Category D: There is positive evidence of human fetal risk, but the benefits from use in pregnant women may be acceptable despite the risk (e.g., if the drug is needed in a life-threatening situation or for a serious disease for which safer drugs cannot be used or are ineffective) (DM-recommended by the manufacturer).

Compatible “Either the drug is not excreted in clinically significant amounts into human breast milk or its use during lactation does not, or is not expected to, cause toxicity in a nursing infant” Limited human data-potential toxicity: Either there is no human data or the human data are limited. The characteristics of the drug suggest that it could represent a clinically significant risk to a nursing infant. Breastfeeding is not recommended.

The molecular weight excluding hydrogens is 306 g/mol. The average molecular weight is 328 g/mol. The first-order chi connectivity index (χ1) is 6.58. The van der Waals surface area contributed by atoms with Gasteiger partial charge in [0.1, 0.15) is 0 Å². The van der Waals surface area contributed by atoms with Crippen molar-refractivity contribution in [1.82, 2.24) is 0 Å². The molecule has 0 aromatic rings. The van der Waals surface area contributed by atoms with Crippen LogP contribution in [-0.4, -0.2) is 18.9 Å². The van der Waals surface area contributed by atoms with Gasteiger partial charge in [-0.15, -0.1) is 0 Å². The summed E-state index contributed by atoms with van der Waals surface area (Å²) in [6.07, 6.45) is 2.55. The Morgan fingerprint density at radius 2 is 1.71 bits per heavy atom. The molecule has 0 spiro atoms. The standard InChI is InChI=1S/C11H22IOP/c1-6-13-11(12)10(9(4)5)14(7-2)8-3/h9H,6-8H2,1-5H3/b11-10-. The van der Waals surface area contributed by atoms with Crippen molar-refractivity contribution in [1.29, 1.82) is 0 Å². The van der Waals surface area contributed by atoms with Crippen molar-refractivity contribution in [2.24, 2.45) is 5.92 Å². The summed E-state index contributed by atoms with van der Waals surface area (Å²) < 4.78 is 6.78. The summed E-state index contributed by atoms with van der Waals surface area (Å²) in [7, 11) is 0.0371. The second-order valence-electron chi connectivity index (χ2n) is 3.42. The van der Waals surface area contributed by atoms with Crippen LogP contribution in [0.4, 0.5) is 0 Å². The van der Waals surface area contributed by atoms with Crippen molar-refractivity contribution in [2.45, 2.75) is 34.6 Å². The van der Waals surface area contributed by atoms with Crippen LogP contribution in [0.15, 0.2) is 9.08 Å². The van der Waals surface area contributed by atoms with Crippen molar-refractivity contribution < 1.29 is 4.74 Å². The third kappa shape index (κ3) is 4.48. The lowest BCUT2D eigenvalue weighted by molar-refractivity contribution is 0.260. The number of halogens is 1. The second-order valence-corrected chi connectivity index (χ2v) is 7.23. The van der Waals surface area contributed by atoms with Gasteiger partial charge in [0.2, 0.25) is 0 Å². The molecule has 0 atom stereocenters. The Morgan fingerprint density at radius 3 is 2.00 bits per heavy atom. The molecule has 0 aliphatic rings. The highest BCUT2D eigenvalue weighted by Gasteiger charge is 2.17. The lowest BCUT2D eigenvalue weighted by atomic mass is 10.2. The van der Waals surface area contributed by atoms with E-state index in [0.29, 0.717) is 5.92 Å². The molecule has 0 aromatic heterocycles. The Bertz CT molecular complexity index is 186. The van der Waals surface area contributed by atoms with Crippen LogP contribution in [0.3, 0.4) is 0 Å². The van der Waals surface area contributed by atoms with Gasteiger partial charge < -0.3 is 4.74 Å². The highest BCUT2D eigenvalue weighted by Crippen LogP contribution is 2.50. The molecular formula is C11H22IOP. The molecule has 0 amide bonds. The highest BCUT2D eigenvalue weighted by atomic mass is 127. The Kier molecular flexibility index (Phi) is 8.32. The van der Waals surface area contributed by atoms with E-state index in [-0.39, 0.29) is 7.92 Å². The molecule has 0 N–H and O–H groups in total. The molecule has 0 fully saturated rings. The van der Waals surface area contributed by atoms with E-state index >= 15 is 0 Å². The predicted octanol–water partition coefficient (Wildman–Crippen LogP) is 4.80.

Lithium

Lithium was the first mood stabilizing drug approved in the 1970s for the treatment of mania by the US Food and Drug Administration (FDA)16. Lithium is used in the treatment of both classifications of acute episodes as well as prophylaxis therapy. The exact mechanism in which lithium works in bipolar disorder is not completely understood, but it is known that lithium blocks potassium channels and disrupts monoamine neurotransmitter action in the brain. Lithium is also known to increase serotonin (5-HT) synthesis and release from the CNS.22 

Lithium is associated with a high number of reported adverse effects in the general population. Some of the most common effects seen are bradycardia, tremor, arrhythmia, seizure, confusion, fatigue, thyroid dysfunction, and gastrointestinal and genitourinary system issues.13 The primary concern with lithium use during pregnancy, is teratogenicity reported by several studies. Lithium plasma levels are commonly monitored in all patients throughout treatment, but careful monitoring is especially important during pregnancy to avoid lithium toxicity in both the mother and fetus.